Letters to the Editor
Here are some of the latest and most interesting letters to the editors of local newspapers from the community.
Note: while we only post intelligent, informed letters, they do not necessarily reflect the opinion of the county or party.
Greetings -- My name is Jeff Rice and I hope what follows will be of assistance to those who wish to speak out in a public forum, but not sure how to do so. I began submitting letters to area newspapers as far back as the presidency of Ronald Reagan. There wasn’t any guideline to follow except for my desire to speak out so I sat down and started writing.
As the years passed I learned how to comply to the requirements of area newspapers. Basically it’s a 250 word limit and common sense after that...no profanity. Time between letters is 30 days before another can be submitted.
While my interests lie in political topics, people write about numerous items of interest they want others to read.
Letters can be drafted by hand and submitted via mail, or written on computer and sent electronically. Newspapers encourage citizens to write and they provide the ‘how to’ information on their opinion page.
Some papers call the writer for verification and some do not. My experience is the Dispatch/Argus always calls, while the QC Times does not, especially if they know you have written them previously.
The above publications have their own web sites, thus letters are published online as well as in print which mean your words reach far and wide across our nation. Now it’s time for the nuts and bolts so here goes. Shakespeare wrote, “brevity is the soul of wit.”
Once your first draft is completed, it’s time for the final touch. My suggestion is to sit down and get what you want to say off your chest...no matter how many words you write. Don’t worry about word count until you have set in print everything you want to express. Most of the time writers discover they have exceeded the word limit, so now the editing process begins.
With word processors, it’s easy to keep track by clicking onto ‘tools’ and seeing your word count. Here’s where saying the most in the fewest words count, making your letter capture the readers attention. This is where writers will delete sentences or entire paragraphs. Maybe move them around to a different place for maximum impact.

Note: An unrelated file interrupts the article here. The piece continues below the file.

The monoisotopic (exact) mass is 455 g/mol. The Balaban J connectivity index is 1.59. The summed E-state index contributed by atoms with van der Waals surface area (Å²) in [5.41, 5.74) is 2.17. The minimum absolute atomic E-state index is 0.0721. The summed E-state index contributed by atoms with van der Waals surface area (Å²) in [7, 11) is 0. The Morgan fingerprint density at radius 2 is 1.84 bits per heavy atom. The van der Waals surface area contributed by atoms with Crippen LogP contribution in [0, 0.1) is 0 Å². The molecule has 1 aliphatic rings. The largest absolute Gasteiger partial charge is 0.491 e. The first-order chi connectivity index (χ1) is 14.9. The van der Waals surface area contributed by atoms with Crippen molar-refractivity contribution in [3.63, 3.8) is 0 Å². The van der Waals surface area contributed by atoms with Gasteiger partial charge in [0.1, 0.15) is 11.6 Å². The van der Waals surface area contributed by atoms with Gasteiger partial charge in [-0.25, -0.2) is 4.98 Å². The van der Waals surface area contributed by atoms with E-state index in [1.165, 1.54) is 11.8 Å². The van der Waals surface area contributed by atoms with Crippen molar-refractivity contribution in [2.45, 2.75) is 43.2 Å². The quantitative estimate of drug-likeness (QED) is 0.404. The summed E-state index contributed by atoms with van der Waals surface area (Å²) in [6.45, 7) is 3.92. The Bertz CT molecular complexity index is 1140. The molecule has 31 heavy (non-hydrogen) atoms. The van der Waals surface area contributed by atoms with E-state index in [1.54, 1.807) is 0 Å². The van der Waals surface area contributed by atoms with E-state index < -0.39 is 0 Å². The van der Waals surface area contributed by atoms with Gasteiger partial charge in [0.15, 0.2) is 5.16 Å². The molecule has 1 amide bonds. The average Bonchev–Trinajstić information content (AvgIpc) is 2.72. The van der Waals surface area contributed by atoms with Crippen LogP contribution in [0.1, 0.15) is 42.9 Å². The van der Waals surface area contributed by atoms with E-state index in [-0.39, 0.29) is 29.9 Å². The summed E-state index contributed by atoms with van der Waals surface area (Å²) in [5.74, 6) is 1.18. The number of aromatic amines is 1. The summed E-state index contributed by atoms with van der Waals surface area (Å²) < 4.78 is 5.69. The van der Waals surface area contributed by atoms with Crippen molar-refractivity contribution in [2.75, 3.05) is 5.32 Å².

When writing it is helpful to use a dictionary and/or thesaurus in order to avoid using repeated words. If you follow the above guidelines, you are well on your way to making an impact to fellow citizens. Questions let me know. Jeff Rice
Feature Letter to the Editor
Face facts: View from Q-C: Do the math, then vote Rauner, Harold
Bill Bloom of Moline is deputy GOP state central committeeman for the 17th Congressional District.
Dispatch Argus - July 17, 2018
There are a lot of people who look at the coming November election for governor with anger bordering on disinterest. In the Republican primary, only 52 percent of the voters supported Bruce Rauner. On the Democratic side, only 48 percent of the voters supported J.B. Pritzker. In other words, a bare majority of Republicans supported Rauner and a minority of Democrats supported Pritzker.
Let’s be clear, Republicans have some anger at the governor. Some of his votes have upset his core on issues related to immigration and on abortion.
For me, this election comes down to simple math. In 2020, we will have a census and redistricting. The decades-long exodus of citizens out of Illinois will mean we might lose two entire congressional districts. It means major map drawing and realignment for the shrinking state. Who sits in the governor’s chair will have a lot of influence on how the lines are drawn.
In the last redistricting, Democratic control resulted in the middle of Rockford and the middle of Peoria being added to our own 17th Congressional District. This had nothing to do with good government. It was calculated to insure Democrats rule in the 17th. Instead of three major cities each having a congressman it meant all three were represented by one. How is that good representation?
For those of you who care about the future of Illinois, Rauner does understand that the root problem is a bad business environment and property taxes. Bruce understands that Illinois is over-taxed and over-spends. Pritzker plans to double down on taxes and spending. Bruce supports the fair maps agenda. Pritzker hasn’t said a word on it.
The other simple math is this: Rauner plus Erika Harold equals House Speaker Michael Madigan’s retirement. Madigan has not been too worried about an attorney general who might look into his real estate law practices and the conflicts of interests his revenue stream, influence in Cook County and control of legislation represents.
After all, Attorney General Lisa Madigan is his daughter. Capturing the attorney general’s office and sustaining the new AG with a re-elected Rauner will put a spotlight on Madigan’s dealings.
I would expect that Mike (age 76) might well find it time to retire rather than sit through the first serious state-level investigation into his activities.
The simple math shows removing Madigan is the first step in turning around the tax, spend and business environment in Illinois. That requires us to re-elect Rauner and elect Harold as attorney general. In November. Please do not sit on the sidelines. Re-elect the governor of Illinois.